SCOTUS News, 6/23/2017: BMS, Bivens, and the First Amendment

The Supreme Court issued a per curiam opinion in Jenkins v. Hutton, a habeas case. Hutton committed kidnapping and murder, and received the death penalty decades ago. Lower courts denied Hutton’s habeas petition on procedural grounds. The Sixth Circuit granted Hutton’s habeas petition, though, after reviewing Hutton’s claim that his jury was given erroneous instructions. The Supreme Court rules here that they cannot reach the merits due to the procedural default of Hutton’s habeas petition. In addition, the lower courts appropriately considered the nature of Hutton’s crimes when they sentenced him to death.

The Supreme Court released five other opinions early this week, including a long-anticipated ruling in Ziglar v. Abbasi and its associated cases. There are also two different free speech cases. Exciting and important rulings abound as we reach the end of the 2016 term. Let’s take a look.

Bristol-Myers Squibb v. Superior Court of California

A group of plaintiffs took Plavix, a drug manufactured by Bristol-Myers Squibb (BMS). These plaintiffs sued for damages in California, though many of them are not residents of California. BMS is also not headquarted in California, and the dispute here arose from this incongruity. The plaintiffs originally tried to claim California as a proper venue because of BMS’ ties with other businesses headquartered there. BMS filed a motion to quash the case due to improper jurisdiction. The California Supreme Court dismissed the motion, claiming California had jurisdiction over BMS.

In this venue case, the Supreme Court rules along similar lines as other recent cases. There is not an adequate link between the nonresidents’ claims and California’s personal jurisdiction. BMS is not headquartered in California, and has limited operations there. There must be a stronger connection.

The nonresident plaintiffs have the same claims as the California plaintiffs, but SCOTUS does not grant them such a wide extension of jurisdiction. The opinion of the 7-member majority, authored by Alito, states that nothing is stopping the nonresidents from bringing suit against BMS in their home states. And there is little precedent to suggest a loosening of jurisdiction restriction. SCOTUS thus reverses and remands the California Supreme Court’s ruling.

In a lone dissent, Sotomayor argues that BMS does fall under California’s specific (case-based) jurisdiction. Her reasons include the fact that BMS advertised and distributed Plavix in all fifty States; and that BMS has facilities and employees based in California. Additionally, she furthers the idea that plaintiffs with identical claims should not be barred from collective action due to residence in different States. It would be less burdensome, and still consistent with the law, to allow all plaintiffs’ claims to proceed together in one State court (or a Federal court), rather than be adjudicated in several dozen separate States.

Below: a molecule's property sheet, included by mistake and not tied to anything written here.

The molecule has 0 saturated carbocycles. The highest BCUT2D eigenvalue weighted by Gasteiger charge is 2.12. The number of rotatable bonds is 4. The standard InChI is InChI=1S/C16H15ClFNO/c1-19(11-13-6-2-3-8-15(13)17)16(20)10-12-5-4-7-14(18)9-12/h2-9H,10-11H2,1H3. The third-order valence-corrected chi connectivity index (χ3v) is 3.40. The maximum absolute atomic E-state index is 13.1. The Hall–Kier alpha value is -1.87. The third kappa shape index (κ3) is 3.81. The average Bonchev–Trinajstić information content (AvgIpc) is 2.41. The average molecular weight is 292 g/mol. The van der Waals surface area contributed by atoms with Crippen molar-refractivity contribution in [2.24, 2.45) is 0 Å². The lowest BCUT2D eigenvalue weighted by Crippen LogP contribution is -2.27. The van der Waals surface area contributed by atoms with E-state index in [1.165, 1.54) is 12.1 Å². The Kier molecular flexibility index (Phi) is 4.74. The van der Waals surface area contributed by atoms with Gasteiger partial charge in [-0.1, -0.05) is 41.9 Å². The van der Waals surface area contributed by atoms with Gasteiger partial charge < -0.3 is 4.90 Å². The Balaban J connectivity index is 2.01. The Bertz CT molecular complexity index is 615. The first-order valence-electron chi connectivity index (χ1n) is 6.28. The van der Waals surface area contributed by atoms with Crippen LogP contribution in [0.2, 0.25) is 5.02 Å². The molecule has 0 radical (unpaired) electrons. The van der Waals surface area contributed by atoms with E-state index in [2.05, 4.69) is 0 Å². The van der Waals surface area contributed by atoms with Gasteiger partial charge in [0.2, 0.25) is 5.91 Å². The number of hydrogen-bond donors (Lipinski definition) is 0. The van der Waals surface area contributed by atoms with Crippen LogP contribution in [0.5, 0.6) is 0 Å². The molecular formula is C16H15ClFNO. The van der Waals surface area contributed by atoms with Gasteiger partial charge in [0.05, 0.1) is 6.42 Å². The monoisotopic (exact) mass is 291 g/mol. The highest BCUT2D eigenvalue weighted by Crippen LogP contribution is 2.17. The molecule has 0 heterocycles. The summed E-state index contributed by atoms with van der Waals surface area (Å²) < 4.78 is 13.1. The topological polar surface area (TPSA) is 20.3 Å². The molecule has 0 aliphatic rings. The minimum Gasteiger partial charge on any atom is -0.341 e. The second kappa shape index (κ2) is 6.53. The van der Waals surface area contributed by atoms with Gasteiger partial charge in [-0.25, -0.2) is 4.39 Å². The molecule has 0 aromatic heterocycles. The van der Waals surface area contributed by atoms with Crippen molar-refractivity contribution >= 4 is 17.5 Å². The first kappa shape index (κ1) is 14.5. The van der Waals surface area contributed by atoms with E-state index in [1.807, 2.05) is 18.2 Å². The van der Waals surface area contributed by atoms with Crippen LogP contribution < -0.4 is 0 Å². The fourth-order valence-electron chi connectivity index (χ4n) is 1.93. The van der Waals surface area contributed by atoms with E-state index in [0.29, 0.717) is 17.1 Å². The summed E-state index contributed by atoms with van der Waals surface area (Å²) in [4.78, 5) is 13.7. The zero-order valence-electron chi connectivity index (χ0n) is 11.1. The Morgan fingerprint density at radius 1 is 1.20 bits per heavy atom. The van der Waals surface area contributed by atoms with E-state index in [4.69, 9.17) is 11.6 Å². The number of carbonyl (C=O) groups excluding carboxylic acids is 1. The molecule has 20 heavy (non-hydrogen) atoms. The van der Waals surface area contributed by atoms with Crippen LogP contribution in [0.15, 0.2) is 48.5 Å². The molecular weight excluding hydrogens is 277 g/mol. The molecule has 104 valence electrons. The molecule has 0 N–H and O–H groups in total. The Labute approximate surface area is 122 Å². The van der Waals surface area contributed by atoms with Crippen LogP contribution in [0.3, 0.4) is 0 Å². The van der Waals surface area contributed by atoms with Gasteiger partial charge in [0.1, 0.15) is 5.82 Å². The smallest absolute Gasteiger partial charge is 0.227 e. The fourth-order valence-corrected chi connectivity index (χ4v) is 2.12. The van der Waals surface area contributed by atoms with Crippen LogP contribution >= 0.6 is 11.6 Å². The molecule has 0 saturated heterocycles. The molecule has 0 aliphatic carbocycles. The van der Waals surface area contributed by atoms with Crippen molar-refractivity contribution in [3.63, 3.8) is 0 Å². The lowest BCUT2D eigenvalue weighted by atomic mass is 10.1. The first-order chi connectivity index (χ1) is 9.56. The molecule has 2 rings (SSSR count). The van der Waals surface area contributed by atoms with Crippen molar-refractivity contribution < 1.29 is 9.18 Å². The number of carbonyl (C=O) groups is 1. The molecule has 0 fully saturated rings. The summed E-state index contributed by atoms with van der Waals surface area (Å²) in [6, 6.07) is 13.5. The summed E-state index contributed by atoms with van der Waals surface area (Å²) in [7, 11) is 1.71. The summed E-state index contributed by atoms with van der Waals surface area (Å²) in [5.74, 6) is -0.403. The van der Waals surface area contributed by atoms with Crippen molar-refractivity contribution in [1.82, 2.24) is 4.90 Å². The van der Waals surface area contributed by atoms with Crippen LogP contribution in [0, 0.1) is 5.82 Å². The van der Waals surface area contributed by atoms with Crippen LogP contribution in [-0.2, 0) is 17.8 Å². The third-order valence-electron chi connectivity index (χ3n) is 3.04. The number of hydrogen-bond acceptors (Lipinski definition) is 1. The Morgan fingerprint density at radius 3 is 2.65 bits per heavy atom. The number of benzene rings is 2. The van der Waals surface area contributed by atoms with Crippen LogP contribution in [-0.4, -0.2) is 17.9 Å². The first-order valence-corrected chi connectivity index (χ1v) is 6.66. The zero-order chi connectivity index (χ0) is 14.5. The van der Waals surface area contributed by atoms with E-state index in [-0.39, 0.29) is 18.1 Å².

McWilliams v. Dunn

This case concerned proper access to mental health experts during a criminal trial that led to a death sentence. The psychiatric experts in McWilliams’ original trial could not reach strong conclusions about his mental state. At times they thought he exaggerated his neuropsychological symptoms. At other times, different doctors thought McWilliams definitely demonstrated a serious disorder.

If that uncertainty weren’t enough, a larger issue dominates SCOTUS’ decision here. Is a criminal defense counsel entitled to their own expert? Or is a court-appointed expert sufficient? And how much time is enough time to prepare an ample defense? In this case, court-appointed experts presented their findings to both parties in the courtroom. The trial judge gave the defense counsel little time, however, to consult their own expert for a proper analysis of McWilliams’ psychosis. The majority, led by Breyer, holds that the expert in this case did not adequately assist with the “evaluation, preparation, and presentation” of the defense. Furthermore, the trial court did not give defense counsel ample time to organize their defense around this information.

This case split the Court, 5-4. The majority holds that McWilliams’ defense did not have the benefit of an expert who could help evaluate, prepare, and present evidence to aid the defense. Because of this, the Supreme Court reverses and remands the case back to the lower courts.